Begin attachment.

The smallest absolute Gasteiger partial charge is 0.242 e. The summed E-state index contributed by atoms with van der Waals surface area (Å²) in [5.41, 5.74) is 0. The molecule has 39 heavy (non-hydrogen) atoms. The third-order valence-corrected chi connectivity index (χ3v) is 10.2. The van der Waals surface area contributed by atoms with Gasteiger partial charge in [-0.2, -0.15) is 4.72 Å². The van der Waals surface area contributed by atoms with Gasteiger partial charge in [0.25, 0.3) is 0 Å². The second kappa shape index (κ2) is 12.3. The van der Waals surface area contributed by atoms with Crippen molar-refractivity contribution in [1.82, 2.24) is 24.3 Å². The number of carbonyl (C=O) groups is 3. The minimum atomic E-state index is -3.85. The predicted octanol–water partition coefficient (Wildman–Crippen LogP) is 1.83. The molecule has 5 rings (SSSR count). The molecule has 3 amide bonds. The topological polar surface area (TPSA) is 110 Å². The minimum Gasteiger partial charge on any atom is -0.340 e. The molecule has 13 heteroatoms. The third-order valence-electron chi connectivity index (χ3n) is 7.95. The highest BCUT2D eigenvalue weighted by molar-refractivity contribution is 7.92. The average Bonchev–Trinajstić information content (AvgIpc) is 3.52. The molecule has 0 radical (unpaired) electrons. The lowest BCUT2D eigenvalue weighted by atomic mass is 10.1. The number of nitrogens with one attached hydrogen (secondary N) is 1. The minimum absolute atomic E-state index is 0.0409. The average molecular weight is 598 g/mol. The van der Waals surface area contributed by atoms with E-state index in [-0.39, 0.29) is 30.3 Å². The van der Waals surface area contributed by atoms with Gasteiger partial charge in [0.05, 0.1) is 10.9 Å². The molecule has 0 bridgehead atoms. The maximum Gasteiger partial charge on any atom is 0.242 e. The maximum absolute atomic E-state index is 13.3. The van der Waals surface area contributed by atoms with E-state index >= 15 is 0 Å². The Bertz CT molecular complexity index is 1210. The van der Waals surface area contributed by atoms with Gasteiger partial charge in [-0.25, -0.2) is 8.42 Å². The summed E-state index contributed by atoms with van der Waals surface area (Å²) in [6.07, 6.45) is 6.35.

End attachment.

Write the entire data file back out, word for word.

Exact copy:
The smallest absolute Gasteiger partial charge is 0.242 e. The summed E-state index contributed by atoms with van der Waals surface area (Å²) in [5.41, 5.74) is 0. The molecule has 39 heavy (non-hydrogen) atoms. The third-order valence-corrected chi connectivity index (χ3v) is 10.2. The van der Waals surface area contributed by atoms with Gasteiger partial charge in [-0.2, -0.15) is 4.72 Å². The van der Waals surface area contributed by atoms with Gasteiger partial charge in [0.25, 0.3) is 0 Å². The second kappa shape index (κ2) is 12.3. The van der Waals surface area contributed by atoms with Crippen molar-refractivity contribution in [1.82, 2.24) is 24.3 Å². The number of carbonyl (C=O) groups is 3. The minimum atomic E-state index is -3.85. The predicted octanol–water partition coefficient (Wildman–Crippen LogP) is 1.83. The molecule has 5 rings (SSSR count). The molecule has 3 amide bonds. The topological polar surface area (TPSA) is 110 Å². The minimum Gasteiger partial charge on any atom is -0.340 e. The molecule has 13 heteroatoms. The third-order valence-electron chi connectivity index (χ3n) is 7.95. The highest BCUT2D eigenvalue weighted by molar-refractivity contribution is 7.92. The average Bonchev–Trinajstić information content (AvgIpc) is 3.52. The molecule has 0 radical (unpaired) electrons. The lowest BCUT2D eigenvalue weighted by atomic mass is 10.1. The number of nitrogens with one attached hydrogen (secondary N) is 1. The minimum absolute atomic E-state index is 0.0409. The average molecular weight is 598 g/mol. The van der Waals surface area contributed by atoms with E-state index in [-0.39, 0.29) is 30.3 Å². The van der Waals surface area contributed by atoms with Gasteiger partial charge in [0.05, 0.1) is 10.9 Å². The molecule has 0 bridgehead atoms. The maximum Gasteiger partial charge on any atom is 0.242 e. The maximum absolute atomic E-state index is 13.3. The van der Waals surface area contributed by atoms with E-state index >= 15 is 0 Å². The Bertz CT molecular complexity index is 1210. The van der Waals surface area contributed by atoms with Gasteiger partial charge in [-0.25, -0.2) is 8.42 Å². The summed E-state index contributed by atoms with van der Waals surface area (Å²) in [6.07, 6.45) is 6.35.